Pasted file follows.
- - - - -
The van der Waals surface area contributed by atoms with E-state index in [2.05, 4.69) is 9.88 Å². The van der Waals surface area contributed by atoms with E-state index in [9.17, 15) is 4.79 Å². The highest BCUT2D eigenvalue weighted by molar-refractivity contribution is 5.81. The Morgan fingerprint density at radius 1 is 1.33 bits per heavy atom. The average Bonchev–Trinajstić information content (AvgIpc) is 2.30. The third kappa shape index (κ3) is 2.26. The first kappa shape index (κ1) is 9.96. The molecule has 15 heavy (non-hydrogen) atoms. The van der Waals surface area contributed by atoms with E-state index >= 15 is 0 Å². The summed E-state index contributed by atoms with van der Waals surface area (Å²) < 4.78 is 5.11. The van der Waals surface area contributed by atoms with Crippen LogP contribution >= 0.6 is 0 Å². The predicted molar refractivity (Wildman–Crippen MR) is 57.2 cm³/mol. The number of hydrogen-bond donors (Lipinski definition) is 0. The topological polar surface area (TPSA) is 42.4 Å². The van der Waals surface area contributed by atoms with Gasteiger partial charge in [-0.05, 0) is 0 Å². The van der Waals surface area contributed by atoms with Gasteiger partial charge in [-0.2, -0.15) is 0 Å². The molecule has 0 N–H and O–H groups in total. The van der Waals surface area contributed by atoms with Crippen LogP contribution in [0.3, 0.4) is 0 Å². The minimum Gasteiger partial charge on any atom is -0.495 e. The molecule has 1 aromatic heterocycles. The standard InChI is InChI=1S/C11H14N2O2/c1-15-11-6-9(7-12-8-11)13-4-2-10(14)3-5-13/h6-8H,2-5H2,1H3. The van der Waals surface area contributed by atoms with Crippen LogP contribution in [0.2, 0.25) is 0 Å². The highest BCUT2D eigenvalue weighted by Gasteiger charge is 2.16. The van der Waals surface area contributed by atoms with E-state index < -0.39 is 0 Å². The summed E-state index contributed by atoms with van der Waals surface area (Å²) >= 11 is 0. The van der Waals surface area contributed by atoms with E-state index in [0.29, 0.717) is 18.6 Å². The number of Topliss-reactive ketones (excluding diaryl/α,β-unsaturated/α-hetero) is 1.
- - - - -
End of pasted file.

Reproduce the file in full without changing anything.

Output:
The van der Waals surface area contributed by atoms with E-state index in [2.05, 4.69) is 9.88 Å². The van der Waals surface area contributed by atoms with E-state index in [9.17, 15) is 4.79 Å². The highest BCUT2D eigenvalue weighted by molar-refractivity contribution is 5.81. The Morgan fingerprint density at radius 1 is 1.33 bits per heavy atom. The average Bonchev–Trinajstić information content (AvgIpc) is 2.30. The third kappa shape index (κ3) is 2.26. The first kappa shape index (κ1) is 9.96. The molecule has 15 heavy (non-hydrogen) atoms. The van der Waals surface area contributed by atoms with E-state index >= 15 is 0 Å². The summed E-state index contributed by atoms with van der Waals surface area (Å²) < 4.78 is 5.11. The van der Waals surface area contributed by atoms with Crippen LogP contribution >= 0.6 is 0 Å². The predicted molar refractivity (Wildman–Crippen MR) is 57.2 cm³/mol. The number of hydrogen-bond donors (Lipinski definition) is 0. The topological polar surface area (TPSA) is 42.4 Å². The van der Waals surface area contributed by atoms with Gasteiger partial charge in [-0.05, 0) is 0 Å². The van der Waals surface area contributed by atoms with Gasteiger partial charge in [-0.2, -0.15) is 0 Å². The molecule has 0 N–H and O–H groups in total. The van der Waals surface area contributed by atoms with Crippen LogP contribution in [0.3, 0.4) is 0 Å². The minimum Gasteiger partial charge on any atom is -0.495 e. The molecule has 1 aromatic heterocycles. The standard InChI is InChI=1S/C11H14N2O2/c1-15-11-6-9(7-12-8-11)13-4-2-10(14)3-5-13/h6-8H,2-5H2,1H3. The van der Waals surface area contributed by atoms with Crippen LogP contribution in [0.2, 0.25) is 0 Å². The highest BCUT2D eigenvalue weighted by Gasteiger charge is 2.16. The van der Waals surface area contributed by atoms with E-state index < -0.39 is 0 Å². The summed E-state index contributed by atoms with van der Waals surface area (Å²) >= 11 is 0. The van der Waals surface area contributed by atoms with E-state index in [0.29, 0.717) is 18.6 Å². The number of Topliss-reactive ketones (excluding diaryl/α,β-unsaturated/α-hetero) is 1.